sure. So the, the pink teeter totter at the border wall was an installation that we did in the summer of 2019. And it, it actually came out of a concept or sketch or drawing that we had made many years prior, maybe 10 years ago, when we were thinking about kind of alphabet of things that could happen at the border between the United States and Mexico, at the border wall, which is this very expensive infrastructure that, in my opinion, is not necessary, but and a lot of hostile horrible things happen there. You know, in 2019, the government was taking children away from their parents, and, and I really don't know anyone who would say that's a good idea. Like, why would we ever take children away from their parents. And so we had made these, these pink teeter totters to insert into the wall between the United States and Mexico earlier in the year, maybe in the winter of 2019. And the narrative or the idea is that these teeter totters would allow one to think about the kind of imbalance that exists on both sides of the wall and to think about how things that happen on one side influence the other right, that there is a relationship between the two countries, and that we need to find a kind of equilibrium and we need to play nice, right on both sides of the border. And we kept asking, we had made the teeter totters and they were just sitting in storage in Juarez. And we kept asking different governments the Border Patrol, like can we do this installation? And nobody would say yes. But nobody said no, either. So we decided, finally, at the end of the summer, we were so distraught by this issue of the children, that we really needed to bring attention to the children at the border between the United States and Mexico, because things are you know, they're just children like your children and my children. Like why aren't you presented? Why are people living in these communities presented as being bad people? Right, right. And so we decided to do this little renegade event, where we would actually insert the taters, teeter totters into the border wall fence, and with the children who are living in the communities on both sides of the wall. The neighborhood on the Mexican side of the border, comes out really close to the border, maybe like three or five feet away. So there's always lots of people there. And on the US side, the communities a little bit further away. So we invited friends who live in El Paso to come and bring their children. And so we brought the teeter totters from the Mexican side, push them through the fence dropped in the seats and the handlebars and everybody jumped on the teeter totters and started playing, you know, the kids like they could barely wait for the handlebars to be put on. And so everybody got on and we were playing and it was so it was amazing to like ride the border between the United States and Mexico and there was something about it like like when you inserted this teeter totters in the wall like you were stabbing the dragon, right?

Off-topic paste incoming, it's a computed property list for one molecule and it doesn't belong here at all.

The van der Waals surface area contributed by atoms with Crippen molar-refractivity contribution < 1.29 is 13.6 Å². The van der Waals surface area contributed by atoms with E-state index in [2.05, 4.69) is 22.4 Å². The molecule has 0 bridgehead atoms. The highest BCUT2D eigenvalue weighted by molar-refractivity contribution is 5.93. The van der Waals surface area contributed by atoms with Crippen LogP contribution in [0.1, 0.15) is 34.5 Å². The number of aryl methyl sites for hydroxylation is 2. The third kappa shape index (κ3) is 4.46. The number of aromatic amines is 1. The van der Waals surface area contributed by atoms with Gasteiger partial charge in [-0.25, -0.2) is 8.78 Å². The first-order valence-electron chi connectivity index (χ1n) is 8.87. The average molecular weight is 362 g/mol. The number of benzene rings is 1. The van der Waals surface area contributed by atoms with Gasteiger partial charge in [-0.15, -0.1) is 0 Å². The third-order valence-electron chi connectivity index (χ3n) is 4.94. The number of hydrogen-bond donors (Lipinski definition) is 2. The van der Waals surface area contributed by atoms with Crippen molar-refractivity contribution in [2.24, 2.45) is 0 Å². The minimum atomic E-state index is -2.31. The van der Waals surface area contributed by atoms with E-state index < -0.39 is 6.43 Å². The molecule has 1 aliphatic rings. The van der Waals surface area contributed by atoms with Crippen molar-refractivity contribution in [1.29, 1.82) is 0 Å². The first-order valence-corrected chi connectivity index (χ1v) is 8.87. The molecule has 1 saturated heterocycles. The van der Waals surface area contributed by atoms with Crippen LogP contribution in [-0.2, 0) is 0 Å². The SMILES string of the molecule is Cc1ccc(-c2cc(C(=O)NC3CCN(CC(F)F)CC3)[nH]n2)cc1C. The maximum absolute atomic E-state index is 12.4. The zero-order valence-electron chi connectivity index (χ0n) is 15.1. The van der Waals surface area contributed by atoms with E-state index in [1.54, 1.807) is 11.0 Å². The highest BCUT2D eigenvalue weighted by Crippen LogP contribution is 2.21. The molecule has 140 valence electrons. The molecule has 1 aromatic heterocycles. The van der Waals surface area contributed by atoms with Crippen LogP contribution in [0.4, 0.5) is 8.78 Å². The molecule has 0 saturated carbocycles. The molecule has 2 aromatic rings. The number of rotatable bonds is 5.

Nicoa Coach: